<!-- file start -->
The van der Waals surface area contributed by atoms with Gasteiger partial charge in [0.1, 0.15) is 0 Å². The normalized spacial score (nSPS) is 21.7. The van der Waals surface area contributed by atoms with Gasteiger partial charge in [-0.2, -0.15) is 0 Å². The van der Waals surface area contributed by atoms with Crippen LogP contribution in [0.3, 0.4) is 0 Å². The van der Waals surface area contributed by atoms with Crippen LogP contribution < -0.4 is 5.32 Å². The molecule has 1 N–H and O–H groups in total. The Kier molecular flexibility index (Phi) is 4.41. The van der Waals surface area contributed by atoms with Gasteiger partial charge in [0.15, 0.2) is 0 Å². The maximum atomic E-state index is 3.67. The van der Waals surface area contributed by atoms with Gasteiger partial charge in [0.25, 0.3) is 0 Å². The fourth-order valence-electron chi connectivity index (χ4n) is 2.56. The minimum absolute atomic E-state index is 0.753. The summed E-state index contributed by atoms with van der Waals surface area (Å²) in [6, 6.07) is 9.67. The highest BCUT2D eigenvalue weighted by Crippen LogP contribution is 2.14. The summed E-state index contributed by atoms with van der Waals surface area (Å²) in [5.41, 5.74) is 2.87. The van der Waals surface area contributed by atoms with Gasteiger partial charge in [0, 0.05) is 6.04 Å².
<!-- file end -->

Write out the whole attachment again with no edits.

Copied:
The van der Waals surface area contributed by atoms with Gasteiger partial charge in [0.1, 0.15) is 0 Å². The normalized spacial score (nSPS) is 21.7. The van der Waals surface area contributed by atoms with Gasteiger partial charge in [-0.2, -0.15) is 0 Å². The van der Waals surface area contributed by atoms with Crippen LogP contribution in [0.3, 0.4) is 0 Å². The van der Waals surface area contributed by atoms with Crippen LogP contribution < -0.4 is 5.32 Å². The molecule has 1 N–H and O–H groups in total. The Kier molecular flexibility index (Phi) is 4.41. The van der Waals surface area contributed by atoms with Gasteiger partial charge in [0.15, 0.2) is 0 Å². The maximum atomic E-state index is 3.67. The van der Waals surface area contributed by atoms with Gasteiger partial charge in [0.25, 0.3) is 0 Å². The fourth-order valence-electron chi connectivity index (χ4n) is 2.56. The minimum absolute atomic E-state index is 0.753. The summed E-state index contributed by atoms with van der Waals surface area (Å²) in [6, 6.07) is 9.67. The highest BCUT2D eigenvalue weighted by Crippen LogP contribution is 2.14. The summed E-state index contributed by atoms with van der Waals surface area (Å²) in [5.41, 5.74) is 2.87. The van der Waals surface area contributed by atoms with Gasteiger partial charge in [0, 0.05) is 6.04 Å².